A search for Wendell Berry's name calls up several threads here at A&F, but none dedictated to the writer. I thought I'd start one, knowing he has fans here.
I'm afraid that I can't say much about Berry. I've never read anything by him! I have a vague idea that I may have read a Berry essay years ago, but considering that I can't remember a thing about it, I don't feel right saying I've read something by him.
What got me thinking about Berry was his recent visit to Arlington's Central Libary -- my main library, as some of you know, having heard me mention it on this board every now and then.
Arlington's Central Library has been hosting author events for some time. I saw George Pelecanos there a few months ago, then listened to Novella Carpenter, author of Farm City, speak there just a week ago. During that presentation, the library publicized that its next event would be an appearance by Wendell Berry. Those last two appearances are part of the Arlington Reads program (I don't know if Pelecanos' appearance was part of that same series, or part of another speaker series).
I'm learning a bit about Berry right now, watching the video of his appearance, which is available at the linked site. I'm 13 minutes into Berry's talk, and he's claiming to be a solitary person by nature -- a farmer and writer, not what one might think of as a community advocate, if I'm understanding him correctly.
Berry fans: Share your thoughts on the writer, recommendations of his work, and reflections on the video presentation (if you watch it).
I should say that I've heard Berry criticized for being against the church, or organized religion. I know nothing about that charge, so forgive me if it's inaccurate. I raise it in case those of you more familiar with Berry's work might be awared of the charge, and whether or not it can be found in his writings.
I'm a fan. I've read most of his eight novels, but only a few essays and snippets from his much more voluminous non-fiction, so my knowledge is skewed. Given that, though, I think I have a fair understanding of and appreciation for his main themes, and for his most cherished values. I find him to be a marvelous novelist, a creator of absolutely luminous works of beauty. I can't recommend his novel Jayber Crow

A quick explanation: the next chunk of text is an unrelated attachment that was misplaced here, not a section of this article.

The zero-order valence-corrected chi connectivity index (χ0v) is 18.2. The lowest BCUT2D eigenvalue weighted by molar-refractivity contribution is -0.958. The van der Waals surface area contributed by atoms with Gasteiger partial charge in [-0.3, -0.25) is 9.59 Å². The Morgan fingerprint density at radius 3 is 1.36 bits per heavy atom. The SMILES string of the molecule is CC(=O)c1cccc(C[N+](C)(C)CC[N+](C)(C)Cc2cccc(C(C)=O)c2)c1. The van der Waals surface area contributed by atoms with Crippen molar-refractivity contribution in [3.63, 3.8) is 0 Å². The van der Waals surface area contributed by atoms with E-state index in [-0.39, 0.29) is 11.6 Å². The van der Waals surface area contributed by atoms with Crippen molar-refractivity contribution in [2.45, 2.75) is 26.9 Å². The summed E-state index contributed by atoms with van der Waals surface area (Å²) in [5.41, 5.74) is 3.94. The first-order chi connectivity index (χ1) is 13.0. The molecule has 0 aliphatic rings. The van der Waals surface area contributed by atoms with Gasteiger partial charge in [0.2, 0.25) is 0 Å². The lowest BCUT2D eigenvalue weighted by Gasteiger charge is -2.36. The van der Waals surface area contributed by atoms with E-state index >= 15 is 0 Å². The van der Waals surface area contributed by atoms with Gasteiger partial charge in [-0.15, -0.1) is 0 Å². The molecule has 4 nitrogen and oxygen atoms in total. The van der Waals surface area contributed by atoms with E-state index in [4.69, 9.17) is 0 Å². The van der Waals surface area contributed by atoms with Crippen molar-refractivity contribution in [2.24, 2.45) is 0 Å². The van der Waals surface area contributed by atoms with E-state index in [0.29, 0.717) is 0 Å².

highly enough. It's one of the most moving and beautiful things I've ever read.
Berry is all about connectedness -- humanity's connectedness to the planet on which it finds itself, an individual's connectedness to the community in which he or she lives. There is an elegiac quality to much of his work, a sense of loss, a grief over what has been forfeited in our headlong rush to mechanized, technological "freedom." At the same time, Berry avoids the sentimental nostalgia that such an approach could easily suggest. The fictional town of Port William, Kentucky, where his novels are set, is beset by the same ills that plague all of society; suicide, alcoholism, familial tension, death, heartbreak. But within that context miracles occur, almost all of them of the small, homely variety that involve nothing more nor less than human beings forsaking the forlorn kingdom of Me and embracing something bigger, something outside themselves. I love him for that.
Yes, he's critical of the Church at times. But that's the way prophets tend to be, and I very much view him as a prophet, although Berry himself might reject that label. He believes the Church has abdicated its responsibility in standing for people and standing against those forces that divide and alienate people from one another. He's a farmer, so naturally much of his worldview is centered on caring for the earth, a practice he takes quite seriously, and a practice that he believes America has abandoned for the pursuit of Mammon. It's a little hard to argue with the basic premise, in my opinion, although I'm sure some will find fault with it. In any event, he's a very, very gifted writer, something of a national treasure. I'd drive a long way to hear him speak. The fact that he's at your local library, Christian, makes me want to visit you in D.C.